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This week's chat

April 12, 2016 Make HR Visible

Tony Glass, VP and general manager, UK & EMEA, Skillsoft

Traditionally, the top table is reserved for those who seem to make the largest contributions to the bottom line – something which HR has always had difficulty proving quantitatively. Though the situation is changing – Forbes last year argued that the chief human resources officer should sit at the top table – a more alarming trend has appeared, an indication that this lack of presence is also felt throughout the wider organisation.

HR is facing several difficult challenges, one of which is that workers have different attitudes and expectations. This might not sound important, but it has a considerable effect on talent management and staff retention. Many employees are looking beyond the traditional rewards and opportunities, which often lead to staff moving on after only a short period. Staff engagement is also an issue, with the UK ranked 18th out of the top 20 developed countries and employees indicating a lack of appreciation and encouragement to be innovative.

The mysterious world of HR

These issues aside, arguably the biggest obstacle facing HR is a distinct lack of internal communications as highlighted by YouGov’s latest survey for the Chartered Institute for Personnel and Development (CIPD). According to participants’ responses, opinion is divided as to what the HR function is actually responsible for, with a large proportion of respondents citing recruitment, compliance, grievances and disciplinaries as perceived core duties. The lesser-associated roles included training, retention, career progression, internal communications and organisational strategy. While some could be forgiven, many of the functions are integral features of a fully functioning HR department. It’s not only necessary that they are completed, but also that they are seen to be completed within the organisation.

When asked who was responsible for HR-related work within their organisations, the most popular response was a resounding ‘don’t know’. This may not be an immediate problem, as depending upon the size of an organisation the HR function will be divided up differently among members of the department. However, the fact that a quarter of employees can’t identify HR personnel within their company is disturbing. It indicates that HR is not doing enough to promote itself – confirmed by the admission of half of the participants, who believed HR had no noticeable effect upon the performance and wellbeing of the organisation.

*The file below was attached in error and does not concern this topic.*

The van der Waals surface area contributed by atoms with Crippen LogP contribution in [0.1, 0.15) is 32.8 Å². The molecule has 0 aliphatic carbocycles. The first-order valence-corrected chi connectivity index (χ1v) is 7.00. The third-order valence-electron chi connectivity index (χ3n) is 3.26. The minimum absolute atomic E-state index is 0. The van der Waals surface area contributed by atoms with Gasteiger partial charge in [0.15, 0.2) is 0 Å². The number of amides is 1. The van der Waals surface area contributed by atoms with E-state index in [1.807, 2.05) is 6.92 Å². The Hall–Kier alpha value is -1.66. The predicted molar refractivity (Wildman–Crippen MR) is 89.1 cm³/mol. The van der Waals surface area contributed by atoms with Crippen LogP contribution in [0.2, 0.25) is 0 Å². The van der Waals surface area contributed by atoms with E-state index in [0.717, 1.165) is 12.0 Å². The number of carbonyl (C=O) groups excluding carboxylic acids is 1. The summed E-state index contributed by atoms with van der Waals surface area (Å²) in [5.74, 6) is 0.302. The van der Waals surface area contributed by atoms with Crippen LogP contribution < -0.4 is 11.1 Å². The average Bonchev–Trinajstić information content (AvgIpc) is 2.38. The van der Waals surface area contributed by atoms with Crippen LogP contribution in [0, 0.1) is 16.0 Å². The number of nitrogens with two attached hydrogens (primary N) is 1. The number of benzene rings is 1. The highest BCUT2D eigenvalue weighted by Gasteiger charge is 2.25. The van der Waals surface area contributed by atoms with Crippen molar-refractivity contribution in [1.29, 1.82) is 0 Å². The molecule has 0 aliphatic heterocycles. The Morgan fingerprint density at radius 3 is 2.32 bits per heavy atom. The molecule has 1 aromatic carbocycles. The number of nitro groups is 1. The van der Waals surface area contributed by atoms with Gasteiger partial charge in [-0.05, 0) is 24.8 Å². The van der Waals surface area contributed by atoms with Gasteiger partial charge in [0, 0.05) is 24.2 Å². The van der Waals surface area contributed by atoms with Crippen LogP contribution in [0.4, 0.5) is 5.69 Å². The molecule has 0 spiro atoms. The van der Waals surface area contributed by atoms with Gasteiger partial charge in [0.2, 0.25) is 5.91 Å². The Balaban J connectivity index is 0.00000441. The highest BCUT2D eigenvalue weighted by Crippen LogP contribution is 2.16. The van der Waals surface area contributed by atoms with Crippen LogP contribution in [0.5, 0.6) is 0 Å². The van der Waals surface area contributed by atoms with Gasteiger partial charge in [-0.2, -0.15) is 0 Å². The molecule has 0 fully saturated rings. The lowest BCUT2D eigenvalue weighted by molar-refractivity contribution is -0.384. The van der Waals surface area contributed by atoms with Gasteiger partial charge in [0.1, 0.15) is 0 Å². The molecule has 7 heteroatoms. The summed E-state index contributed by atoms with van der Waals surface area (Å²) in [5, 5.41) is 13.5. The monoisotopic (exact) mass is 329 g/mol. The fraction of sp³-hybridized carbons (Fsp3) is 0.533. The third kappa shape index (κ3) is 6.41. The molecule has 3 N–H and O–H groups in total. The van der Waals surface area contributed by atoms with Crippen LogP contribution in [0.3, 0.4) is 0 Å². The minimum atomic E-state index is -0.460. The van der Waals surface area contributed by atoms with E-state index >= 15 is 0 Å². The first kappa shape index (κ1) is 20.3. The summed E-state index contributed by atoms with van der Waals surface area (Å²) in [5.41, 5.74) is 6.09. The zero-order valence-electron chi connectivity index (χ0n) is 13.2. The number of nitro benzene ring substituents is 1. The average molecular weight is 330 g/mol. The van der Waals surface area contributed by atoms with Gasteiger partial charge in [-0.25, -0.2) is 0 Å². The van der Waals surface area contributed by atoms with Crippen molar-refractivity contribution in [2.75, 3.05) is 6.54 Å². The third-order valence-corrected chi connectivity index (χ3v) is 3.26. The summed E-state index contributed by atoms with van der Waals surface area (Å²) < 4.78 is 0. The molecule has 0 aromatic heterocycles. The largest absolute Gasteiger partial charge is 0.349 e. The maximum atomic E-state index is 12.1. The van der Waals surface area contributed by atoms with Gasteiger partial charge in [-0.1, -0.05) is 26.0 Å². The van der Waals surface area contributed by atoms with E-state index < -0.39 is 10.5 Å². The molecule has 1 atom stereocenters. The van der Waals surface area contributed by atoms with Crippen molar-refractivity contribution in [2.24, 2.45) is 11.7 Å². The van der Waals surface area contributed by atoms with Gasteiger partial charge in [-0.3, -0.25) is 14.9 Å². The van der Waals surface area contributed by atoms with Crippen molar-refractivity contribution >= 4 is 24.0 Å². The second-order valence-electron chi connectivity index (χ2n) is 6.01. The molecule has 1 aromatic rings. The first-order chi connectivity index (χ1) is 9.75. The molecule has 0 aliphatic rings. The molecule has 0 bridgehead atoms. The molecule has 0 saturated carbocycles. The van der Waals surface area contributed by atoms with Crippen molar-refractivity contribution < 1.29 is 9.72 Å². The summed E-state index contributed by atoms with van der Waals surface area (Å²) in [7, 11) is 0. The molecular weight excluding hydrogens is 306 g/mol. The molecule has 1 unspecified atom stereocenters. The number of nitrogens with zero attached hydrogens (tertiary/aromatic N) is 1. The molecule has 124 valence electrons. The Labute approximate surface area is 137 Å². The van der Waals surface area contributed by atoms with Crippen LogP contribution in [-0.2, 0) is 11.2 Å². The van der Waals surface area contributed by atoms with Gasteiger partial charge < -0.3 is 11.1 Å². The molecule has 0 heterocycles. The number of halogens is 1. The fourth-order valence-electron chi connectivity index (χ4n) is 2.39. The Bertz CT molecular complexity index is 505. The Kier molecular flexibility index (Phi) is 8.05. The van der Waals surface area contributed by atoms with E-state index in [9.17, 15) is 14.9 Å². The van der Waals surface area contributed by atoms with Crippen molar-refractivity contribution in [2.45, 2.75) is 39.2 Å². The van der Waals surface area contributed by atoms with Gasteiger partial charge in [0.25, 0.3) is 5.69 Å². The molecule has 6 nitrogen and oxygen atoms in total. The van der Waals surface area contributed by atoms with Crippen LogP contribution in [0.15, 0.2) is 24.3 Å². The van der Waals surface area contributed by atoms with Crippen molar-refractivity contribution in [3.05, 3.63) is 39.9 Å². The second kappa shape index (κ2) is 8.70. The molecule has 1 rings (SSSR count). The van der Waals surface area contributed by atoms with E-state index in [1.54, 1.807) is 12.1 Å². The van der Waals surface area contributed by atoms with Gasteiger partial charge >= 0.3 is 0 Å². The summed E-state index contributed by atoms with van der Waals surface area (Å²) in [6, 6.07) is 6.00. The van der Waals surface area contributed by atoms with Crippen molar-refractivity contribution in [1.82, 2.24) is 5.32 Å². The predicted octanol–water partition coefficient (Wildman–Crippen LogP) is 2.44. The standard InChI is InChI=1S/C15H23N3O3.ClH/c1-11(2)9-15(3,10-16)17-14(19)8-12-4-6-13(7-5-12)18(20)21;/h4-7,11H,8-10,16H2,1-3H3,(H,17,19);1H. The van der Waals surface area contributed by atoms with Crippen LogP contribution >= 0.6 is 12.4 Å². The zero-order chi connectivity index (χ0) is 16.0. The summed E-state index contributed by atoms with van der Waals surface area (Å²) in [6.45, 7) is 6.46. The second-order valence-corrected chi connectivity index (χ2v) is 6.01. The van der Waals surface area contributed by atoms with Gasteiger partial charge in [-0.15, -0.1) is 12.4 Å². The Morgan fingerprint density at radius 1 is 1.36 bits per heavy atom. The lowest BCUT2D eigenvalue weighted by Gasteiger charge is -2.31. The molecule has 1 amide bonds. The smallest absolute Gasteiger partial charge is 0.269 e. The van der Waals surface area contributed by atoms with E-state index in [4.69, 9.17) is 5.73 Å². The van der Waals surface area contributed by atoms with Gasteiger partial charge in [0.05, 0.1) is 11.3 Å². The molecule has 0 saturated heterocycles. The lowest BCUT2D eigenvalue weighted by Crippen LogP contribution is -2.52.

Re-establishing visibility

To turn the tide, HR needs to demonstrate that its role stretches further than simply transactional responsibilities. Any HR professional will attest to the importance of the department in reinforcing the strategic elements of the business, such as internal communications, recruitment and talent management and even the overall business strategy.

A big part of this will involve re-evaluating the shared services model, long responsible for removing integrated and highly visible services and placing them in an isolated department.
Another significant contribution will come from the re-integration of HR professionals into the senior leadership team – rather than holding independent consultations around implementing business strategy, working policy and training and development.

However, for the workforce in general, the key to greater visibility lies with improving the delivery and accessibility of professional development pathways for employees at all levels. Recent surveys have shown that employee engagement increasingly depends upon development opportunities and the establishment of a positive work environment, and HR now has a wealth of tools to help meet those expectations. Where the department has previously felt the strain of sourcing and managing talent, technology now allows HR professionals to actually concentrate on assisting employees to get to where they want to go.

It’s certainly going to be a tough ride as the immediate pressures facing HR directors are unlikely to disappear while the necessary changes are made. But once HR has again established a firm foothold in business, it can begin to address the virtual and sometimes physical invisibility of the department which has fuelled negative perceptions and barriers to communication within organisations worldwide. In order to improve business performance and employee motivation, HR has to once again become an integral and widely recognised function that frequently demonstrates its contribution, not only to the business, but to each and every employee.

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